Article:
Tuesday, June 15, 2010

Cuts for Cooky: Jackie DeShannon

Jackie DeShannon in '68, in what the caption on NPR's site called the "notorious Laurel Canyon," situated a bit north of LA in the Hollywood Hills.

Jackie DeShannon was interviewed on NPR's "Fresh Air" hosted by Terry Gross, and I have to admit, I was pretty taken. Her legend precedes her, of course, and I can remember being a terribly young boy and thinking she was cute, in the way that the teen girls were then to a little boy; kinda grown up, but way more fun and unattainable simply cuz I was a kid.

There are some quibbles with technicalities on the comments of the "Fresh Air" page, but I kinda think certain of the audience were listening to or for other things than I was. DeShannon's story, making it as a writer as a teenage girl (!) and using it as an entry into performing, is incredible enough. But she's very candid about her place as a woman in that men's world of that time; that's the bigger message, I think, and one that I felt important for Renee to know about. DeShannon said something very poignant about this subject in a very succinct manner; listen for it.

It's always cool to turn Renee onto the icons of my generation. I happened to be driving and the interview came on and I pulled over to text her back in LA to listen up. I just had a feeling that she'd dig DeShannon. Sure enough, Daddy knows his girl.

There's an element, maybe it's depth - whatever that means but hopefully conveys - to DeShannon that reminds me of Karen Carpenter and Patsy Cline. I don't know exactly what it is, but there's weight, a dimension to their singing that I like. And too, I like the dichotomy; pop songs with that je ne sais qua. It reminds me of what Brando said one time about Garland singing "Somewhere Over the Rainbow;" how it's utterly insipid - can it be any more puffy than little blue birds flying over a rainbow? - and yet, it brings tears to your eyes when you watch "Dorothy." I suppose some would also say it's analogous to soul and black singers, but I don't think so, because listening to Marvin Gaye, who for my money is soul embodied, produces a very different feeling for me. The life experiences, manifested in the different genres and feeling, no doubt have something to do with it.

Collaborating early on with Jimmy Page - whom she would date, break up with and allegedly be the inspiration for "Tangerine" on Zeppelin III - and Randy Newman, the first a certified legend and the latter a stellar writing and performing pro, it seems Jackie DeShannon is never mentioned when it comes to great musicians of that era. This week she's being inducted into the Songwriter's Hall of Fame, and I think her having roots in writing has something to do with having that depth.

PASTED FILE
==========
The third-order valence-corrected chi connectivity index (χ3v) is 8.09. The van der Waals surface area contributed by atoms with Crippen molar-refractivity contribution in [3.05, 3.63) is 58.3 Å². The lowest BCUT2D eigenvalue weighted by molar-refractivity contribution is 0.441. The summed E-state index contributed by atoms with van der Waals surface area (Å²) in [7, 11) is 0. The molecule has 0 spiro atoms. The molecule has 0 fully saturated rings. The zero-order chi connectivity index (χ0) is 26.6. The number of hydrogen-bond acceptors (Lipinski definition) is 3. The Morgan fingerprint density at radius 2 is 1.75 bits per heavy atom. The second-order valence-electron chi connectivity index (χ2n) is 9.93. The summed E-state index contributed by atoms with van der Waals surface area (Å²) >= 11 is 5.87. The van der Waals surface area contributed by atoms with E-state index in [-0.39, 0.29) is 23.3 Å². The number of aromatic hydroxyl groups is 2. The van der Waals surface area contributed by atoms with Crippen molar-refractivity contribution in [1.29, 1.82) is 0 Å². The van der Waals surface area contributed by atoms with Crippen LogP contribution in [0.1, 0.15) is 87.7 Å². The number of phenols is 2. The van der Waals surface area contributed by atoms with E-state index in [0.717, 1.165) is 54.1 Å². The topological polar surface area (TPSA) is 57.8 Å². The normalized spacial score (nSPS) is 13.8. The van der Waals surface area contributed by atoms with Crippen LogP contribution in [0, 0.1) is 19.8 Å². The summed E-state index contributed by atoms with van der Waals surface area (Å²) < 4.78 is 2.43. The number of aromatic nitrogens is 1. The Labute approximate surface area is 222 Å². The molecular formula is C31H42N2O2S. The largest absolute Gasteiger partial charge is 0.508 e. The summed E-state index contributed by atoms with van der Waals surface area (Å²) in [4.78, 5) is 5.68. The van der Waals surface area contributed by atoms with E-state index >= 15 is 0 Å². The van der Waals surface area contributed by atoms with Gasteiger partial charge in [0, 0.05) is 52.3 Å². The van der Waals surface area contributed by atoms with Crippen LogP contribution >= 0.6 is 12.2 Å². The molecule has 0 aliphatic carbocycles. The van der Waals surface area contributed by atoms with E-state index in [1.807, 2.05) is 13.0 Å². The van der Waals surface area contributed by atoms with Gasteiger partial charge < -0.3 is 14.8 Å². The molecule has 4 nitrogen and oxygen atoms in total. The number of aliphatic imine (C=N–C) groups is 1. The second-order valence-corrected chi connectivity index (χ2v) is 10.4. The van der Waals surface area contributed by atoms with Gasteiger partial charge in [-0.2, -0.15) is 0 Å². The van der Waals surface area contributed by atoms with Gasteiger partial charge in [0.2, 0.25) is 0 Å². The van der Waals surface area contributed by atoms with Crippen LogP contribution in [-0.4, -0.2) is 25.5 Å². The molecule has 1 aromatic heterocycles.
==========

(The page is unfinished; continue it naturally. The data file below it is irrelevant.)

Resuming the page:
Earlier today, I happened to come across a maker of preserves, June Taylor, here in Berkeley. She crafts everything by hand from organic ingredients culled from local growers as well as her own. During our conversation, she mentioned that she was in Santa Monica recently on a research mission, to a special collection of 16th century books on preserve making. This is something that's utterly lost on today's mechanized, bigger, stronger, faster, society - craftsmanship and knowing one's place in history, the mother of all subjects. (I recommend her: www.junetaylorjams.com)

I mention June Taylor because I think craftswomanship has something to do with Jackie DeShannon, because she has an obvious love and affection for historical influences. Plus, the act of crafting a song is a much different process than, say, performing it. I don't mean to diminish performers, because I have all the respect in the world for comedians, actors, singers, musicians, but I happen to be prejudiced; I think an artist of the caliber of a Ralph Ellison - even if he basically only produces one work - is, in general a far more profound artist. To make a crude analogy, writing implies thoughtfulness and a material process in time, while performing is not thinking but doing in the moment.

This is my favorite Jackie DeShannon song, one of her earliest, performed here on the happening show of the time, "Hullabaloo." One of the elements I appreciate on this song is its production which has a Phil Spector feel. I also love good riffs - Page has said that Zep was, if nothing else, a riff heavy band - and this is one, a simple arpeggio with panache. Watch for her miscue in the beginning as this is lip synched; it's pretty cute as she catches herself. In the NPR interview, it's interesting to hear her talk of the way she had to present herself, and to then watch her shimmy shamming here in light of that.

I do know this now after hearing her interview; it's easy to see why she's adored by musicians and fans alike.

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